Is dit steeds moontlik vir ’n besigheid om ’n handelsnaam anders as sy geregistreerde naam te gebruik?
February 2, 2018
Nuwe werknemers | ASL 2018
February 2, 2018

Is it still possible for a business to use a trading name other than its registered name?

It is not uncommon for a company to use a trading name which is not the same as the registered name of the company, as recorded at the Companies and Intellectual Property Commission (“CIPC”).

However, in terms of chapter 4 of the Consumer Protection Act 68 of 2008 (“CPA”) and more specifically in sections 79 to 81, the legislator made provision that companies are no longer allowed to trade under names which are not similar to their registered names. The provisions of section 79(1) stipulate that:

79(1)    A person must not carry on business, advertise, promote, offer to supply or supply any goods or services, or enter into a transaction or agreement with a consumer under any name except:

a) the person’s full name as:

i) recorded in an identity document or any other recognised identification       document, in the case of an individual; or
ii) registered in terms of a public regulation, in the case of a juristic person; or

b) a business name registered to, and for the use of, that person in terms of section 80, or any other public regulation.

It is necessary to note that section 79 must be read in conjunction with Item 5 of Schedule 2 of the CPA. Item 5 of Schedule 2 stipulates that sections 79 to 81 will come into operation on such date as published by the Minister of Trade and Industry in the Government Gazette. Despite the fact that the CPA came into effect during 2008, the Minister has not published the date on which using trading names in their current form will no longer be permitted.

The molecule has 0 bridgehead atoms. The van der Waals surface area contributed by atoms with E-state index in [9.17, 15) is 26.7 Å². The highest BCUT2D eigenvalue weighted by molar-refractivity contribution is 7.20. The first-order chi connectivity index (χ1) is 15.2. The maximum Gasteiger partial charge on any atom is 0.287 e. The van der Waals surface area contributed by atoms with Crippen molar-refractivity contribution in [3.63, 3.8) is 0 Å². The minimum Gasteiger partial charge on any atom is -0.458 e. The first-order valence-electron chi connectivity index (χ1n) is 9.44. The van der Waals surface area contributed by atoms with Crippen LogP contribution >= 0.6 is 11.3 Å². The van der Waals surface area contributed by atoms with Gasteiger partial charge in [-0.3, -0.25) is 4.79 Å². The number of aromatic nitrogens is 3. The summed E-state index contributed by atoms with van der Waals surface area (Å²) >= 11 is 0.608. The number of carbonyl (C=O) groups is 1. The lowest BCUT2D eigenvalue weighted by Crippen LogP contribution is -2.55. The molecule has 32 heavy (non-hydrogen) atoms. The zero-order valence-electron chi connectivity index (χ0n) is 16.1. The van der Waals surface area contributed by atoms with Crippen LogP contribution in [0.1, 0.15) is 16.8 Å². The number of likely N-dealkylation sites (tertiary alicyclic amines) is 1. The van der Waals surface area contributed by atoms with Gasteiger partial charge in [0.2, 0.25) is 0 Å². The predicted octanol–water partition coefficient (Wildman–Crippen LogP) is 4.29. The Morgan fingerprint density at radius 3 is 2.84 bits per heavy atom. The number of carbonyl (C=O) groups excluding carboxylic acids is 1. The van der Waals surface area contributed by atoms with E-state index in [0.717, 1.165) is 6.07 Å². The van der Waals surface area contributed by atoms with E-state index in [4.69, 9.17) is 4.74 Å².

The fact that the date of commencement has not been made public yet, makes the use of trading names still an option. However, it should be taken into account that as soon as the Minister announces the date on which sections 79 to 81 in the CPA will take effect, all companies using trading names, will have to register those names at the CIPC.

Should companies not comply with the provisions of the CPA once the aforesaid date is known, the Consumer Commission can penalise companies by issuing fines. It is at this time unsure what amount such a fine may be.

In conclusion, it is advisable to consider not using a trading name in isolation anymore and to instead register a trademark and/or name of the company which can be used as the trading name as well. Should the provisions of sections 79 to 81 of the CPA come into operation it would therefore not result in situations where trading names will need to be changed and/or where parties would need to adhere to strict time periods in order to avoid heavy penalties.